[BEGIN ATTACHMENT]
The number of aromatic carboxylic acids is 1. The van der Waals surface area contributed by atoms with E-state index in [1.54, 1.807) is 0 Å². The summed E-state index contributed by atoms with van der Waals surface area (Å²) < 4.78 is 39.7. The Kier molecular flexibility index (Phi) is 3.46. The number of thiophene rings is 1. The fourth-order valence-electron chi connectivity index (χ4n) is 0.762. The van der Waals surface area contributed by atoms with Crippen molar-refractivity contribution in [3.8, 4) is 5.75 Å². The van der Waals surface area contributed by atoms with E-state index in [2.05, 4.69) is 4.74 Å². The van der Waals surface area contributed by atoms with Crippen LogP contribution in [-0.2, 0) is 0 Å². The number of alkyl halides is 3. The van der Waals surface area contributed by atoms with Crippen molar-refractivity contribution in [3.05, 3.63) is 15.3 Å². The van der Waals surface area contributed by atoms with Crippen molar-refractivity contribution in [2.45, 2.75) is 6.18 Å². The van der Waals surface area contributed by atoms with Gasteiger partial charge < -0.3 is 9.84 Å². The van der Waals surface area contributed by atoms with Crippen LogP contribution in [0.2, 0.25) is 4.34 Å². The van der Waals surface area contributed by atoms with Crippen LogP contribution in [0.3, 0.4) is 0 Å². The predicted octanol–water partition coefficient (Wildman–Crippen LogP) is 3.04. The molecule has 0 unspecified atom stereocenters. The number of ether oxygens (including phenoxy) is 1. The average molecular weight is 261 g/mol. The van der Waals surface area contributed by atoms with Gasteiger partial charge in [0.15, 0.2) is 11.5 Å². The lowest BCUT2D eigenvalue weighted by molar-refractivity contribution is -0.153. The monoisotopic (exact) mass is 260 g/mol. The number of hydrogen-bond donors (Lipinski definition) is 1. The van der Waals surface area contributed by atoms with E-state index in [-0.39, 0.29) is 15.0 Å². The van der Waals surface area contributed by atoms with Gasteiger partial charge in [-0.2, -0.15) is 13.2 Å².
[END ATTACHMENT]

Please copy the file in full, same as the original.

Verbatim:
The number of aromatic carboxylic acids is 1. The van der Waals surface area contributed by atoms with E-state index in [1.54, 1.807) is 0 Å². The summed E-state index contributed by atoms with van der Waals surface area (Å²) < 4.78 is 39.7. The Kier molecular flexibility index (Phi) is 3.46. The number of thiophene rings is 1. The fourth-order valence-electron chi connectivity index (χ4n) is 0.762. The van der Waals surface area contributed by atoms with Crippen molar-refractivity contribution in [3.8, 4) is 5.75 Å². The van der Waals surface area contributed by atoms with E-state index in [2.05, 4.69) is 4.74 Å². The van der Waals surface area contributed by atoms with Crippen LogP contribution in [-0.2, 0) is 0 Å². The number of alkyl halides is 3. The van der Waals surface area contributed by atoms with Crippen molar-refractivity contribution in [3.05, 3.63) is 15.3 Å². The van der Waals surface area contributed by atoms with Crippen molar-refractivity contribution in [2.45, 2.75) is 6.18 Å². The van der Waals surface area contributed by atoms with Gasteiger partial charge < -0.3 is 9.84 Å². The van der Waals surface area contributed by atoms with Crippen LogP contribution in [0.2, 0.25) is 4.34 Å². The van der Waals surface area contributed by atoms with Crippen LogP contribution in [0.3, 0.4) is 0 Å². The predicted octanol–water partition coefficient (Wildman–Crippen LogP) is 3.04. The molecule has 0 unspecified atom stereocenters. The number of ether oxygens (including phenoxy) is 1. The average molecular weight is 261 g/mol. The van der Waals surface area contributed by atoms with Gasteiger partial charge in [0.15, 0.2) is 11.5 Å². The lowest BCUT2D eigenvalue weighted by molar-refractivity contribution is -0.153. The monoisotopic (exact) mass is 260 g/mol. The number of hydrogen-bond donors (Lipinski definition) is 1. The van der Waals surface area contributed by atoms with E-state index in [-0.39, 0.29) is 15.0 Å². The van der Waals surface area contributed by atoms with Gasteiger partial charge in [-0.2, -0.15) is 13.2 Å².